Whitman news since 1896

Whitman Wire

Vol. CLIV, Issue 10
Whitman news since 1896

Whitman Wire

Whitman news since 1896

Whitman Wire

Whitties don’t toe the line when it comes to sharing files online

On Whitman’s campus, file-sharing turns even the most highly-educated and well-groomed college student into a criminal.

Few would disagree that using the Internet to obtain music and movies without paying for them is a copyright violation; students are aware that when they do this they are breaking the law. This knowledge, however, deters few from illegal downloading.

Socially accepted

“Yes,” senior Ian Gill asserted when asked if students at Whitman illegally download music and movies, “I know this for a fact.”

According to junior Theo Pratt, to students who obtain media illegally, violating copyright doesn’t feel like a crime.

“Consciously, people know that they are stealing,” he said, adding that students, “wouldn’t consider it the same as walking into a store and stealing a CD or DVD off the rack.”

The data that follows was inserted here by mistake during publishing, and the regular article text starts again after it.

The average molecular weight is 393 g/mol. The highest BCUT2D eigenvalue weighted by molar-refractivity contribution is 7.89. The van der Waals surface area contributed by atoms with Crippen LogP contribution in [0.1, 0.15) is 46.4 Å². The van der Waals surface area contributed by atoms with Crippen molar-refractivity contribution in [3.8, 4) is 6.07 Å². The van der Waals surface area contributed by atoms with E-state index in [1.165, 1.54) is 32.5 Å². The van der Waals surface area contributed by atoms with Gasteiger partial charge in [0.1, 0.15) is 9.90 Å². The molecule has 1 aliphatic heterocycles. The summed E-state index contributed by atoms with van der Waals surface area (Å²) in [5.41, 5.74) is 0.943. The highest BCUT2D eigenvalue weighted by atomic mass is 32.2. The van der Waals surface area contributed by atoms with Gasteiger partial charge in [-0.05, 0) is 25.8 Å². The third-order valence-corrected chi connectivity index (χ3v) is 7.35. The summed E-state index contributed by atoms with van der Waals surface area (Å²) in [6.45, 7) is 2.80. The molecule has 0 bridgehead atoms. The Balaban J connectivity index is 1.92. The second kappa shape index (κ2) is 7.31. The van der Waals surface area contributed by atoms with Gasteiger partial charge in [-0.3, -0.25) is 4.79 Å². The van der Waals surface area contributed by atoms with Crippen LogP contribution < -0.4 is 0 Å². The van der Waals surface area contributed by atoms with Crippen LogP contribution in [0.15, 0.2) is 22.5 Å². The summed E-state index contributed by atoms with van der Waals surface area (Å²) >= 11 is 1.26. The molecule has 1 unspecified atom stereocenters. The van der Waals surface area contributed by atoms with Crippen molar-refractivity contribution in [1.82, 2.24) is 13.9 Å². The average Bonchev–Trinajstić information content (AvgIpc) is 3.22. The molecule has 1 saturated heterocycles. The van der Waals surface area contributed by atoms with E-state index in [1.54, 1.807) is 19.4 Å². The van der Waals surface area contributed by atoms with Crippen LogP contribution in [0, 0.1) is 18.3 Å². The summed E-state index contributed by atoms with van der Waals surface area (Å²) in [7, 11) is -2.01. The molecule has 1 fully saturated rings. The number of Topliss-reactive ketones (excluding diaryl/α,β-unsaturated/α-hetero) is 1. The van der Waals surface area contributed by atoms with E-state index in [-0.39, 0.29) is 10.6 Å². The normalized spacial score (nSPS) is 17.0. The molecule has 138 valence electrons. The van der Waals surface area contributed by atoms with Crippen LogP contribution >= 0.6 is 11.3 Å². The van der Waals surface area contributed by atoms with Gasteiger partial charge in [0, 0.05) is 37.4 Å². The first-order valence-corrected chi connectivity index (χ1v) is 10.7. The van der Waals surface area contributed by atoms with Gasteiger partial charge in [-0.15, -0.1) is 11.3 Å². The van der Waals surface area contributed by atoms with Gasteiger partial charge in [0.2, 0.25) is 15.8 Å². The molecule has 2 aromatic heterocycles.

Gill echoed this sentiment.

“It is stealing, but it’s okay; there’s a disconnect,” said Gill, attributing students’ willingness to violate the law to the fact that “it’s not a physical item.”

The ability to gain access to movies, TV shows and music free of cost in the privacy of a personal living space is irresistible to many. It’s illegal, but it is viewed with an “everyone does it” mentality and shrugged off. And because this act is so commonplace, there is no fear of repercussions.

“Not really,” said Pratt when asked if students worry about the consequences of illegal media use.

“People who do it are a third party–if you’re going to enforce laws, you’ll go after the people who are redistributing it–the sites as opposed to the individuals.”

Whitman’s policy

Whitman addresses the issue in its Whitman Campus Network Acceptable Use Policy, which can be found on the WCTS website. Copyright violation is listed as unacceptable conduct.